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Felix Thorn was born in 1985 in Brighton, UK. At an early age, he attended Brighton Steiner School where his affinity for the arts gave rise to a preoccupation with drawing, a passion that later developed into oil painting. Then at the age of 7, he was formally introduced to music as he began studying the piano. His lack of inclination towards reading music preempted an obsession with jazz improvisation in his teenage years.

At college, Felix developed this sensibility into a new media of music creation when he discovered a keen interest in electronic music production via computer software. He had a love for making music with computer synthesisers and an ability to create in a range of styles, something that often derived from his organic means of creation that lacked preconception. His continued passion for art saw him continuing sculptural and painting work during his art foundation course at Brighton City College in 2003.

In this time of music-making and painting, Felix was primarily concerned with finding ways in which the two media could be united. Whilst a focus on the theme of synaesthesia dominated the theoretical side of his work, he continued to exercise the more traditional types of art such as life drawing. The visual side was seemingly interrupted when he chose to study Sound Art at The London College of Communication, University of the Arts, London, however, this did not stop the artist from finding ways to incorporate drawing and sculpture into his sound projects. To achieve this effect, Felix began to teach himself electronics.

After graduating with First Class Honors, Felix's Machines caught the attention of the London Sinfonietta which led to his first installation in Autumn 2007 at the British Library. Since then, interest sparked and Felix's Machines have subsequently performed at venues ranging from the Great Hall at the Battersea Arts Centre to a soundproofed control room inside a turbine bunker at the Faster Than Sound festival. Although they are mainly intended as a performance device, they have proved successful as an installation piece for events such as the final year show party at the Royal College of Art (2008) and a solo public exhibition at the Gasworks gallery (2008-09). In 2009, exposure brought Felix's activity overseas: an exhibition in Norway, a commissioned piece in Slovenia, and performances at Santarcangelo Theatre Festival, in Italy.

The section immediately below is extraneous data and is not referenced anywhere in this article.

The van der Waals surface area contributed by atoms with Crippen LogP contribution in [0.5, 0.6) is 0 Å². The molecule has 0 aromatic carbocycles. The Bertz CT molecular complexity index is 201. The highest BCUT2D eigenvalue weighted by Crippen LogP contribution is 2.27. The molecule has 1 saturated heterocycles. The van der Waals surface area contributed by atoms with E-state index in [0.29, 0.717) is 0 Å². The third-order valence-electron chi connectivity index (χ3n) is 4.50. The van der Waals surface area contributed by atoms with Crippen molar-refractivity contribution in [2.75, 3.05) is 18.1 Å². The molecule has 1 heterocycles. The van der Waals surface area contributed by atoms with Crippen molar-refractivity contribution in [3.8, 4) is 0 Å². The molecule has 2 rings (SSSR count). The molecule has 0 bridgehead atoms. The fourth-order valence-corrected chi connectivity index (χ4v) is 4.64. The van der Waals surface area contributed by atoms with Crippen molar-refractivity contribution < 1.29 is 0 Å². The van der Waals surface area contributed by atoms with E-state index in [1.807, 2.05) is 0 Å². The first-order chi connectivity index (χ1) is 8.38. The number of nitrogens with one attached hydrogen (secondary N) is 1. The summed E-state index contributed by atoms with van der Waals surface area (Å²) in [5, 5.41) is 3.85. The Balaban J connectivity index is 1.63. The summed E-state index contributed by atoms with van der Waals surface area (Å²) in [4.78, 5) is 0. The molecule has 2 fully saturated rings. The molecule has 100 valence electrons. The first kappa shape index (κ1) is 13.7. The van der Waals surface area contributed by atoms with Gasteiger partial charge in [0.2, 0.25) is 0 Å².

All the while, Felix's Machines have been in development and were most notably upgraded for a live collaboration with Warp's Plaid for a live show in Bordeaux. Besides involvement with the arts, Felix was selected to lecture to an exclusive audience at TED Global in the summer resulting in worldwide recognition. 2009 ended with a performance at the Barbican Centre in London. 2010 included exhibitions in Berlin, Paris and a placement as an artist in residency during Ether Festival at SouthBank Centre. 

In 2012 Felix co-formed the company Tenhertz which specialised in creating bespoke electromechanical commercial projects. Felix worked with engineers and programmers to deliver technically complex machines, installations, and functional props for brands such as Cadburys, Pringles, Sky, Glenfiddich and Nastro Azzurro.  

Alongside Tenhertz project activity, Felix’s Machines were upgraded for further collaborative performances with Plaid. This included a residency in Normandoux, France and later a live show in the TATE Modern Turbine Hall. With help from the arts-led production agency Curated Places, funding was won from Arts Council England. This led to a residency at the Attenborough Centre for the Creative Arts where the collaboration with Plaid was transformed again. This time the formation scaled up involving a five-metre structure to present the machines on stage with an enhanced projection mapping system. From 2017-2019 the shows with Plaid toured music festival venues across Europe with a final show for Red Bull Music Academy at NeoPop Festival in 2019.  

Currently, Felix is based in Tokyo where he develops a new solo project.

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